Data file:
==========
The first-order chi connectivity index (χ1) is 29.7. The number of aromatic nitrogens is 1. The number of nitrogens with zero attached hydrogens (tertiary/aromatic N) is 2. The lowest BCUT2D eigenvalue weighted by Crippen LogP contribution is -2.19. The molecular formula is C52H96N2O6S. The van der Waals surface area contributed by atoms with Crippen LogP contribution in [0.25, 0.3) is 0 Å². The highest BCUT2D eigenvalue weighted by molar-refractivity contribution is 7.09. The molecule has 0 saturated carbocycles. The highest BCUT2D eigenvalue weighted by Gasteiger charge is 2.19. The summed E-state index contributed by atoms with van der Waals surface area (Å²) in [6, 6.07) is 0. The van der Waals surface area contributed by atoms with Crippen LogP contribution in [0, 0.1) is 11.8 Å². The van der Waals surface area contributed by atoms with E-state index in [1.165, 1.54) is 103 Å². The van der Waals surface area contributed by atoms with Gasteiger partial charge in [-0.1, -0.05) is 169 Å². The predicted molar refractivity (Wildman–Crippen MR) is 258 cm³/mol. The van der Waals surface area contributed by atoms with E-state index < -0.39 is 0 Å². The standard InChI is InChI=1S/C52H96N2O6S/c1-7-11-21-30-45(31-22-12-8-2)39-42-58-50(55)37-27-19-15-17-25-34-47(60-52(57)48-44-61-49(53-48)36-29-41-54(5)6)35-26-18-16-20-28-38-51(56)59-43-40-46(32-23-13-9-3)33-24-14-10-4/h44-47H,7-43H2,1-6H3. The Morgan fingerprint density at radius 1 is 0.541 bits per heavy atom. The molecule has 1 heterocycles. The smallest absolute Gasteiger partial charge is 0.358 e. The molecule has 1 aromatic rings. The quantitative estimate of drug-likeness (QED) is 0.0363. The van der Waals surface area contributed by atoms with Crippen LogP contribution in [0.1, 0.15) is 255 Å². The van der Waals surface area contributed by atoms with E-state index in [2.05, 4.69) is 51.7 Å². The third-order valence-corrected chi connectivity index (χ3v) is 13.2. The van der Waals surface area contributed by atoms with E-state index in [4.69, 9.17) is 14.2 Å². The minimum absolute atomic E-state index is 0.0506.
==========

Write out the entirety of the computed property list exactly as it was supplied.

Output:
The first-order chi connectivity index (χ1) is 29.7. The number of aromatic nitrogens is 1. The number of nitrogens with zero attached hydrogens (tertiary/aromatic N) is 2. The lowest BCUT2D eigenvalue weighted by Crippen LogP contribution is -2.19. The molecular formula is C52H96N2O6S. The van der Waals surface area contributed by atoms with Crippen LogP contribution in [0.25, 0.3) is 0 Å². The highest BCUT2D eigenvalue weighted by molar-refractivity contribution is 7.09. The molecule has 0 saturated carbocycles. The highest BCUT2D eigenvalue weighted by Gasteiger charge is 2.19. The summed E-state index contributed by atoms with van der Waals surface area (Å²) in [6, 6.07) is 0. The van der Waals surface area contributed by atoms with Crippen LogP contribution in [0, 0.1) is 11.8 Å². The van der Waals surface area contributed by atoms with E-state index in [1.165, 1.54) is 103 Å². The van der Waals surface area contributed by atoms with Gasteiger partial charge in [-0.1, -0.05) is 169 Å². The predicted molar refractivity (Wildman–Crippen MR) is 258 cm³/mol. The van der Waals surface area contributed by atoms with E-state index < -0.39 is 0 Å². The standard InChI is InChI=1S/C52H96N2O6S/c1-7-11-21-30-45(31-22-12-8-2)39-42-58-50(55)37-27-19-15-17-25-34-47(60-52(57)48-44-61-49(53-48)36-29-41-54(5)6)35-26-18-16-20-28-38-51(56)59-43-40-46(32-23-13-9-3)33-24-14-10-4/h44-47H,7-43H2,1-6H3. The Morgan fingerprint density at radius 1 is 0.541 bits per heavy atom. The molecule has 1 heterocycles. The smallest absolute Gasteiger partial charge is 0.358 e. The molecule has 1 aromatic rings. The quantitative estimate of drug-likeness (QED) is 0.0363. The van der Waals surface area contributed by atoms with Crippen LogP contribution in [0.1, 0.15) is 255 Å². The van der Waals surface area contributed by atoms with E-state index in [2.05, 4.69) is 51.7 Å². The third-order valence-corrected chi connectivity index (χ3v) is 13.2. The van der Waals surface area contributed by atoms with E-state index in [4.69, 9.17) is 14.2 Å². The minimum absolute atomic E-state index is 0.0506.